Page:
Seeking legal relief in court can be a lot more intimidating than asking a teacher to settle a playground argument, but in both cases the first question you may be asked is "did you try to work it out first?"
The same tactic your parents or teachers used to save a few minutes of their time applies in our court system—but the consequences for prematurely seeking the court's help can be more severe. In the area of administrative law, where an individual or a company runs afoul of a government agency, the concept of "exhaustion of administrative remedies" plays a key role in determining whether a judge will hear your case or send you away without your day in court because you didn't try to "work it out." And while it may have been an easy task on the playground to come back after trying to resolve the spat, dismissal in court can seriously harm your chance of obtaining relief from whatever dispute brought you there in the first place.
Exhaustion of Administrative Remedies
The requirement to "exhaust administrative remedies" simply means the obligation to use whatever non-judicial appeals or review processes a government agency has in place to challenge its determinations and rulings and obtain a final decision by the government agency before you contest that decision in court. It's a rule meant to free the courts from wasting resources required to review agency decisions that the agency may well have changed if its appeal procedures had been followed.
The principle is simple, but the practice can be challenging. Some government decisions, whether a city decision to rezone property, a state health agency decision to decline care, or a federal agency determination of noncompliance with a federal rule or law, can come attached to a complicated set of procedures for agency review that must be carefully followed before you will be permitted into the courthouse.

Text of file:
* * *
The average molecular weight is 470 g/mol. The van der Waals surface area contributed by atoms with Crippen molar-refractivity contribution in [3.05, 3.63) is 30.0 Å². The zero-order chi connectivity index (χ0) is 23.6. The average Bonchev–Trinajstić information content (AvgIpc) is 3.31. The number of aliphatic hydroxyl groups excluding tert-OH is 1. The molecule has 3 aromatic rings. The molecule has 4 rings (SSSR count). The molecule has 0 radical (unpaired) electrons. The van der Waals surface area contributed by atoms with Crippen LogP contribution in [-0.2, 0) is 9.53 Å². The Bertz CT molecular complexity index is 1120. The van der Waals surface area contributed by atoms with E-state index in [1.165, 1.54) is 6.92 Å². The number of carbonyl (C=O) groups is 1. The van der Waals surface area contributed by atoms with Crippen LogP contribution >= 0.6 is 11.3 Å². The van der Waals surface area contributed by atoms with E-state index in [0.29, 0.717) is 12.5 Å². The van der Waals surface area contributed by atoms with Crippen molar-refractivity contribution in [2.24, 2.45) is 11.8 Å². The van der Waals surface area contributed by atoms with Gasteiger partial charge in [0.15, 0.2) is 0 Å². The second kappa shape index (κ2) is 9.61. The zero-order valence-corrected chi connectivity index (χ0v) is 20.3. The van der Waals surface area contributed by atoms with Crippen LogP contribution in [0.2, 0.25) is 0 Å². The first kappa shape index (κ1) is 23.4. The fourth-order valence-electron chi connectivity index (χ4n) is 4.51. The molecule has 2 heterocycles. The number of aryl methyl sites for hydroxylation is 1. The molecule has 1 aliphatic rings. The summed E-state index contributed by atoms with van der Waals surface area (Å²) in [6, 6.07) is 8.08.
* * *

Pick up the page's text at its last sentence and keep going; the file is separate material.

The Consequences of Not Exhausting Your Administrative Review Options
Despite the possible complexity of bringing a challenge of an agency decision before the agency, exhaustion of administrative remedies is important because the consequences for sidestepping them and seeking early judicial review are severe. North Carolina courts have been clear that they simply have no jurisdiction to hear cases brought before state administrative remedies are exhausted. A determination of lack of jurisdiction leads to dismissal and, depending on the timing of the case, dismissal may mean that the claim can never be brought in court again even if the administrative remedies are ultimately exhausted or no longer available. The possibility of losing your claim makes it essential that you know what remedies are available through the agency administrative process and pursue them within the appropriate timelines. These processes may not be readily apparent and can be difficult to understand without guidance, but an attorney can explain them to you and guide you past any pitfalls on the way to your day in court.
The courts are typically a place of last resort, and to preserve your right to get into court, it's important to remember that the courts truly must be "last." Work with an attorney to exhaust all of your administrative remedies so that when you do arrive in front of a judge you are not turned away because you didn't first try to "work it out."
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This article is not intended to give, and should not be relied upon for, legal advice in any particular circumstance or fact situation. No action should be taken in reliance upon the information contained in this article without obtaining the advice of an attorney.